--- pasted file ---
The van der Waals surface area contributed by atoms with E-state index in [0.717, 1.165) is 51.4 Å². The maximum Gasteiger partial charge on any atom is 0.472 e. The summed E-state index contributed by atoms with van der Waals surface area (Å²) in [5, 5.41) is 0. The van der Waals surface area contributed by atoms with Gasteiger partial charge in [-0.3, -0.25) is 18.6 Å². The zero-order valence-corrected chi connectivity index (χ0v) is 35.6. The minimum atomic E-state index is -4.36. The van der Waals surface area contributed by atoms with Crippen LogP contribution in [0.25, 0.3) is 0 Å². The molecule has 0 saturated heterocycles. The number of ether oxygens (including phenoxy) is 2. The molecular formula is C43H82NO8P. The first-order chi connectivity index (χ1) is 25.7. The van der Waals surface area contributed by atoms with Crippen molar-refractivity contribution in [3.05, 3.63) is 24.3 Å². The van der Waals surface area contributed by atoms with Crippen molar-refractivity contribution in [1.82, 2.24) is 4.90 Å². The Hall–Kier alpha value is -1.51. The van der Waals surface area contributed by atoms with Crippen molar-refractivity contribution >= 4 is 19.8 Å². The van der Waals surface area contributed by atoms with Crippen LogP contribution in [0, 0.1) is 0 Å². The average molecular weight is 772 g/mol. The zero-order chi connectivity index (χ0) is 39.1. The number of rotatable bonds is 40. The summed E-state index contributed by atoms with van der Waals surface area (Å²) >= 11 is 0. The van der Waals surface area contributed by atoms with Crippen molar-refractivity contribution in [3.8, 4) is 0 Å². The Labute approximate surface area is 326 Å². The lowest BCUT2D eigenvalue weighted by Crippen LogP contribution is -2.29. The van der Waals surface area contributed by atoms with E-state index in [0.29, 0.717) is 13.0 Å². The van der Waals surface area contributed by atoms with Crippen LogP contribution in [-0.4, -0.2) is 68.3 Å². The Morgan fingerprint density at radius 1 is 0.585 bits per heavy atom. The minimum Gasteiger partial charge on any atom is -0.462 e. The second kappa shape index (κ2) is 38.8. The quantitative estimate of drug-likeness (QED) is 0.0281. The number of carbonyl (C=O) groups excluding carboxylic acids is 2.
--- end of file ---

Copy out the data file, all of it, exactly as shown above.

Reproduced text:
The van der Waals surface area contributed by atoms with E-state index in [0.717, 1.165) is 51.4 Å². The maximum Gasteiger partial charge on any atom is 0.472 e. The summed E-state index contributed by atoms with van der Waals surface area (Å²) in [5, 5.41) is 0. The van der Waals surface area contributed by atoms with Gasteiger partial charge in [-0.3, -0.25) is 18.6 Å². The zero-order valence-corrected chi connectivity index (χ0v) is 35.6. The minimum atomic E-state index is -4.36. The van der Waals surface area contributed by atoms with Crippen LogP contribution in [0.25, 0.3) is 0 Å². The molecule has 0 saturated heterocycles. The number of ether oxygens (including phenoxy) is 2. The molecular formula is C43H82NO8P. The first-order chi connectivity index (χ1) is 25.7. The van der Waals surface area contributed by atoms with Crippen molar-refractivity contribution in [3.05, 3.63) is 24.3 Å². The van der Waals surface area contributed by atoms with Crippen molar-refractivity contribution in [1.82, 2.24) is 4.90 Å². The Hall–Kier alpha value is -1.51. The van der Waals surface area contributed by atoms with Crippen molar-refractivity contribution >= 4 is 19.8 Å². The van der Waals surface area contributed by atoms with Crippen LogP contribution in [0, 0.1) is 0 Å². The average molecular weight is 772 g/mol. The zero-order chi connectivity index (χ0) is 39.1. The number of rotatable bonds is 40. The summed E-state index contributed by atoms with van der Waals surface area (Å²) >= 11 is 0. The van der Waals surface area contributed by atoms with Crippen molar-refractivity contribution in [3.8, 4) is 0 Å². The Labute approximate surface area is 326 Å². The lowest BCUT2D eigenvalue weighted by Crippen LogP contribution is -2.29. The van der Waals surface area contributed by atoms with E-state index in [0.29, 0.717) is 13.0 Å². The van der Waals surface area contributed by atoms with Crippen LogP contribution in [-0.4, -0.2) is 68.3 Å². The Morgan fingerprint density at radius 1 is 0.585 bits per heavy atom. The minimum Gasteiger partial charge on any atom is -0.462 e. The second kappa shape index (κ2) is 38.8. The quantitative estimate of drug-likeness (QED) is 0.0281. The number of carbonyl (C=O) groups excluding carboxylic acids is 2.